Regardless of step style, am I asking so much that marching bands in major parades at least walk in straight lines? In both the Macy's parade and the Rose Parade I have watched top-tier "marching" bands that can't even keep their lines straight when they're NOT playing, let alone when they are. Where are my high school band teacher and our kinda anal drum majors to whip them into shape? I mean, really. It's a marching band, people. Where are the diagonals? Oh wait, they don't exist because there aren't any lines.

Now that that's out of my system...I suppose I can move on in life. :-)

Happy New Year

Well, it's finally midnight here in central time...as jason pointed out to me, he gets "a whole hour longer" in 2007 than me. Until next New Year's, anyway. Unless he comes here for New Year's next year...in which case, I guess, he does in fact have an hour more than me in the year. lucky.

anyway, I think you should all be very impressed that I made it all the way to midnight. I was actually seriously considering going to sleep after talking to my eastern-time-boyfriend, but Veronica Mars kept me up. That's right. I finished two seasons on DVD and just wasn't ready to wait a year for the next season...so I started downloading. Did you know you can download TV episodes on iTunes? Dang. That's cool. Anyway...I'm enjoying the show. And so I'm still awake to hear and even see the fireworks random people around town are shooting off from their backyards with their own personal firework rocket launcher things. It's crazy. Real fireworks, coming from about three neighborhoods over...in every direction. Wow.

Everyone's listing their resolutions or things they want to do or whatever. I used to make my New Year's Resolutions into handy little acronyms so they'd be easy to remember. But then, at some point...maybe last year...I stopped making them. I don't do the resolution thing anymore. (warning: cynicism ahead...) I know that this week my gym is going to get more crowded, and it will last about until Valentine's day and then drop off. I know the Starbucks will probably have a shorter line for a few days. I know the library, which is undergoing some reorganization, will be full for a couple of weeks (when it's open, anyway, which is not a lot in january because of said reorganization).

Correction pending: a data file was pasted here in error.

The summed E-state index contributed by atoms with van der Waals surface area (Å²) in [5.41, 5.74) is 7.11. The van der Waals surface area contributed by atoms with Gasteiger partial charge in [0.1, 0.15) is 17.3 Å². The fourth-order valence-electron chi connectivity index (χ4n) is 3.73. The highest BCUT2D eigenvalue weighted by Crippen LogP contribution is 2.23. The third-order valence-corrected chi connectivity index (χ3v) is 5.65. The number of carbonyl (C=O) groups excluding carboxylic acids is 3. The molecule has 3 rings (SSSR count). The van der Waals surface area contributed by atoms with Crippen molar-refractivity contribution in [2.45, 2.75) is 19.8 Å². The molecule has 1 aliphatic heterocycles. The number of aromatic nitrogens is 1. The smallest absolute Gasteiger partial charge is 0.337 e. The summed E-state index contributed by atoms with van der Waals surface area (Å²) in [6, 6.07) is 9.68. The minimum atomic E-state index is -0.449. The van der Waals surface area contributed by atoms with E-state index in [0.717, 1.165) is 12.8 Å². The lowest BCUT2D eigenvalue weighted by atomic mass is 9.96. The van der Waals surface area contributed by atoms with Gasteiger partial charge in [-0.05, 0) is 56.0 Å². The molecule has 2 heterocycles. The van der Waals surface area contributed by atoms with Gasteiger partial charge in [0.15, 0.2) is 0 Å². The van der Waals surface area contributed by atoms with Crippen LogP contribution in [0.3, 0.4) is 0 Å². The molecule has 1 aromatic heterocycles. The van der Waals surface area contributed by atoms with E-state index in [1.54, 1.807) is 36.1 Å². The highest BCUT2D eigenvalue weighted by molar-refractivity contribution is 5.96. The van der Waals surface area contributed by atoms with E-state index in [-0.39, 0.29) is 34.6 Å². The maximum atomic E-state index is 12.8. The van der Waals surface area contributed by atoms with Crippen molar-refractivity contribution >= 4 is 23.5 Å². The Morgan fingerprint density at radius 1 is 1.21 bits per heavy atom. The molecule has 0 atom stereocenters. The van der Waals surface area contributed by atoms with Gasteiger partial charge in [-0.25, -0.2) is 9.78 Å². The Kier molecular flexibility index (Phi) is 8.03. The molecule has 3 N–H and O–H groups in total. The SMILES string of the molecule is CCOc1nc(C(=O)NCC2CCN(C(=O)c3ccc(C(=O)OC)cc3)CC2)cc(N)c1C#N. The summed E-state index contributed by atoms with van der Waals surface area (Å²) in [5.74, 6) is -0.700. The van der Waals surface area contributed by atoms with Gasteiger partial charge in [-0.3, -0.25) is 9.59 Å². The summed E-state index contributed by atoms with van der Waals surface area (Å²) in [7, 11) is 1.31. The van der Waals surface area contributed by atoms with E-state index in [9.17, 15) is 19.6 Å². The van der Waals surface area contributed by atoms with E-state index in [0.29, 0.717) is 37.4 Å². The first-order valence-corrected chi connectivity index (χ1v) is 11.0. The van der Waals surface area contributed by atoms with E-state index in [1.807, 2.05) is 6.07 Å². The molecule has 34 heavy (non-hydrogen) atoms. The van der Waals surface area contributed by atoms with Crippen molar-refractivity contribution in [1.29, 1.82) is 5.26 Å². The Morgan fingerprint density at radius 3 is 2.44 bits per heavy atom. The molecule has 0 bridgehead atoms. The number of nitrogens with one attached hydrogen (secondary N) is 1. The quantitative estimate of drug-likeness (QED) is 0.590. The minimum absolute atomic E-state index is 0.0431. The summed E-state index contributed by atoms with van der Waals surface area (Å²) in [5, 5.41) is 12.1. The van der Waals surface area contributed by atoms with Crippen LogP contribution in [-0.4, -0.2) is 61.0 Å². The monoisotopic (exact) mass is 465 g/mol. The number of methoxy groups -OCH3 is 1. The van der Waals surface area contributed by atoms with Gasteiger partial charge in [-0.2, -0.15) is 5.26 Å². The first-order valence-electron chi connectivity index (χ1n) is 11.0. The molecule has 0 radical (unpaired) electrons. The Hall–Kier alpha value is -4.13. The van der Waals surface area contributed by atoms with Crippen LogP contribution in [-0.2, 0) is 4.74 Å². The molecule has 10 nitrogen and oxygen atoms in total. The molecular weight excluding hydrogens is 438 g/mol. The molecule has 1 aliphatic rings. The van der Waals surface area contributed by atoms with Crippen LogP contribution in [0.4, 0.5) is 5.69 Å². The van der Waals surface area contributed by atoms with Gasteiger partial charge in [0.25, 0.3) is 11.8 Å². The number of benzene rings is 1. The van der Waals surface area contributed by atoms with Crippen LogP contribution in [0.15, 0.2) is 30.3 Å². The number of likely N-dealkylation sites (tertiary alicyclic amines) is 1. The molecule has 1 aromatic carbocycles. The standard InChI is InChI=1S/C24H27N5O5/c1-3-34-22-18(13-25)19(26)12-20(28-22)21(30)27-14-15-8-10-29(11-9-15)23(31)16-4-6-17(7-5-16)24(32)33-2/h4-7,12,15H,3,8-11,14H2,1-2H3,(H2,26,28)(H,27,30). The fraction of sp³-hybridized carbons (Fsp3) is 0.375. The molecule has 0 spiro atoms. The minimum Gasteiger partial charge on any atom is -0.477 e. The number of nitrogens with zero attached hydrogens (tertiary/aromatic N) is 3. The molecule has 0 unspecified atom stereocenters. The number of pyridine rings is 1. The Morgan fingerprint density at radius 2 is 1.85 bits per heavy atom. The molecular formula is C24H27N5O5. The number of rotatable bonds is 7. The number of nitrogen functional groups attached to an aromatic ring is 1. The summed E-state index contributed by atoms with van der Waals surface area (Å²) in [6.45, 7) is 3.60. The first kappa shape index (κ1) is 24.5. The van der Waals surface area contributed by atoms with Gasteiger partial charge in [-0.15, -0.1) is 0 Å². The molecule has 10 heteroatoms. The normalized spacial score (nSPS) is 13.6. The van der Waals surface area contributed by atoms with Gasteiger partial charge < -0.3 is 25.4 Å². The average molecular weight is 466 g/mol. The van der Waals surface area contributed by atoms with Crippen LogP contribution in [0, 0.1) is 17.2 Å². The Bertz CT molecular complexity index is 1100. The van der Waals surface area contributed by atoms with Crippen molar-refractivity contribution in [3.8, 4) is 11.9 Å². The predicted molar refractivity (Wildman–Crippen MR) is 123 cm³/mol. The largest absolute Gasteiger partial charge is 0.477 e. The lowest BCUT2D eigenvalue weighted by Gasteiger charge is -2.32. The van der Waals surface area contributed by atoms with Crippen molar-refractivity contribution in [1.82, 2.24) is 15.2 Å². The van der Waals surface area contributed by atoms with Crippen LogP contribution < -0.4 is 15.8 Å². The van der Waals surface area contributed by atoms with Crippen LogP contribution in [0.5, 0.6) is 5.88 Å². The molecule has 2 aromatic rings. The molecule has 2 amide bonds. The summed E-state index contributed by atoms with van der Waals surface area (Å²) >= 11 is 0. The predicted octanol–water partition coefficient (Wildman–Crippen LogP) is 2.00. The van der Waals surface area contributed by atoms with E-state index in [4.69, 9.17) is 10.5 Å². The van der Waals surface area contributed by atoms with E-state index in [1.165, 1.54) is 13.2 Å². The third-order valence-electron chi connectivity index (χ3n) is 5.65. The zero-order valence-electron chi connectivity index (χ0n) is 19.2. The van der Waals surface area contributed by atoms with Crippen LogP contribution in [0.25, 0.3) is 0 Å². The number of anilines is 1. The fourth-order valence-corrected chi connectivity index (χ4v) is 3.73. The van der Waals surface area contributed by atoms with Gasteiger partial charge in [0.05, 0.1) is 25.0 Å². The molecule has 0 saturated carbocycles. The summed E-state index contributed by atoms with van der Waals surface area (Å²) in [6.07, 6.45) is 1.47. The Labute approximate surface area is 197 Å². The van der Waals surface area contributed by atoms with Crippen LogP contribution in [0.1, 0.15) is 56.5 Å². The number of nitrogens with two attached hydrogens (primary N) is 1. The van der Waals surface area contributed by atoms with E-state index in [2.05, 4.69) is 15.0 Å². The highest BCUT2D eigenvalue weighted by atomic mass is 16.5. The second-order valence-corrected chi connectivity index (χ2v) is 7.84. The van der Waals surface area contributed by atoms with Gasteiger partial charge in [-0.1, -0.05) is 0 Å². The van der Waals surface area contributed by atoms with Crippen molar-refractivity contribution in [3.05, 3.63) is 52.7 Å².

(warning two: shameless bragging ahead...) Anyway, I have begun making it a habit of beginning my new year, and my new habits, at the beginning of Advent. It's been a couple of years...ever since the first time I had a youth group "New Year's Party" on the first sunday of Advent. so...my "new self" has been in progress since about Thanksgiving. But really before that too--because I don't want to be one of those Valentine's Day casualties, so I started making a habit of going to the gym, for instance, 5 days a week, back in November. And I have noticed that, along with that, I eat better. I don't crave the sugar, the candy, the cookies, the brownies, the Dr. Pepper, etc, in quite the same way. In fact, I bake and take the stuff to church and don't eat it. I made chocolate chip cookies a couple of weeks ago and am still working my way through the second half of the one cookie I tried to eat. And everyone else said they were really good.

Ice cream is still my main weakness.

Anyway...here are some things I would like to try to do this year:
* paint pottery once a month
* read a novel a week. (well...I don't have to finish the novel every week, just I want to have at least one novel going every week.)
* maybe get a library card....
* get into a work rhythm that allows me to get everything done and also set reasonable boundaries.
* make friends in Crystal Lake

that's it...no clever acronym yet though.

Anyway...Happy New Year! may it be better than last year.
And for those still waiting for the ball to drop...here's a little postcard from the future. nyah nyah nyah nyah nyah nyah...I got here first. ;-) just kidding.

and happy sleeping to all of you.